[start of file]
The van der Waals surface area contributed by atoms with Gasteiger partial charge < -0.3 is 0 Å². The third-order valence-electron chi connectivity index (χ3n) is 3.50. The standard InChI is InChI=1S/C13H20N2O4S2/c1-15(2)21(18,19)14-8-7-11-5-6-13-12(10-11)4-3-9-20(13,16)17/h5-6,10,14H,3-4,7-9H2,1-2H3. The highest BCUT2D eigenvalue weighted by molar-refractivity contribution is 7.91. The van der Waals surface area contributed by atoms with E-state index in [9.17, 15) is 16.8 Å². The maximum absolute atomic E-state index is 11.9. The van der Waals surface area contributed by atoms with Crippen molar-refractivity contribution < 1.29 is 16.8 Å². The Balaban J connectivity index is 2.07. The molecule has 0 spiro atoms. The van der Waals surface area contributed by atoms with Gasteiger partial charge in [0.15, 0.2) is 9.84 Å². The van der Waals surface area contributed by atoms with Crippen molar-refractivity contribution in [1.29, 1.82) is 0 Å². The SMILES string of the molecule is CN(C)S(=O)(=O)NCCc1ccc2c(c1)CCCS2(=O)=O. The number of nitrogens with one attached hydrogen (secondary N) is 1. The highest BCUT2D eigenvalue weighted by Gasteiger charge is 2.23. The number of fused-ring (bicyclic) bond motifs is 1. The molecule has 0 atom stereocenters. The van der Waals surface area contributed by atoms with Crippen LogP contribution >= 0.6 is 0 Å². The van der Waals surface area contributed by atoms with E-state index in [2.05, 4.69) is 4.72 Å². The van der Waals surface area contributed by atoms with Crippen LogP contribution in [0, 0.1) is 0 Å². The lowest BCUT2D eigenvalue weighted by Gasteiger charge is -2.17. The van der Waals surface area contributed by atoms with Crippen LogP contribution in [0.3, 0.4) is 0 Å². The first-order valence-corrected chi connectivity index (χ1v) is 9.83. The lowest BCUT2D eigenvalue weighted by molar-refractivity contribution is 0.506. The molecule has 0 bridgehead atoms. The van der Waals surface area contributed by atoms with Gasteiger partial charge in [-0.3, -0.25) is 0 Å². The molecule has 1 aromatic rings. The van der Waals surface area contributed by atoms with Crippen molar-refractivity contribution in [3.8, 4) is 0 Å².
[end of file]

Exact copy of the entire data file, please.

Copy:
The van der Waals surface area contributed by atoms with Gasteiger partial charge < -0.3 is 0 Å². The third-order valence-electron chi connectivity index (χ3n) is 3.50. The standard InChI is InChI=1S/C13H20N2O4S2/c1-15(2)21(18,19)14-8-7-11-5-6-13-12(10-11)4-3-9-20(13,16)17/h5-6,10,14H,3-4,7-9H2,1-2H3. The highest BCUT2D eigenvalue weighted by molar-refractivity contribution is 7.91. The van der Waals surface area contributed by atoms with E-state index in [9.17, 15) is 16.8 Å². The maximum absolute atomic E-state index is 11.9. The van der Waals surface area contributed by atoms with Crippen molar-refractivity contribution < 1.29 is 16.8 Å². The Balaban J connectivity index is 2.07. The molecule has 0 spiro atoms. The van der Waals surface area contributed by atoms with Gasteiger partial charge in [0.15, 0.2) is 9.84 Å². The van der Waals surface area contributed by atoms with Crippen molar-refractivity contribution in [1.29, 1.82) is 0 Å². The SMILES string of the molecule is CN(C)S(=O)(=O)NCCc1ccc2c(c1)CCCS2(=O)=O. The number of nitrogens with one attached hydrogen (secondary N) is 1. The highest BCUT2D eigenvalue weighted by Gasteiger charge is 2.23. The number of fused-ring (bicyclic) bond motifs is 1. The molecule has 0 atom stereocenters. The van der Waals surface area contributed by atoms with Crippen LogP contribution >= 0.6 is 0 Å². The van der Waals surface area contributed by atoms with E-state index in [2.05, 4.69) is 4.72 Å². The van der Waals surface area contributed by atoms with Crippen LogP contribution in [0, 0.1) is 0 Å². The lowest BCUT2D eigenvalue weighted by Gasteiger charge is -2.17. The van der Waals surface area contributed by atoms with Crippen LogP contribution in [0.3, 0.4) is 0 Å². The first-order valence-corrected chi connectivity index (χ1v) is 9.83. The lowest BCUT2D eigenvalue weighted by molar-refractivity contribution is 0.506. The molecule has 0 bridgehead atoms. The van der Waals surface area contributed by atoms with Gasteiger partial charge in [-0.3, -0.25) is 0 Å². The molecule has 1 aromatic rings. The van der Waals surface area contributed by atoms with Crippen molar-refractivity contribution in [3.8, 4) is 0 Å².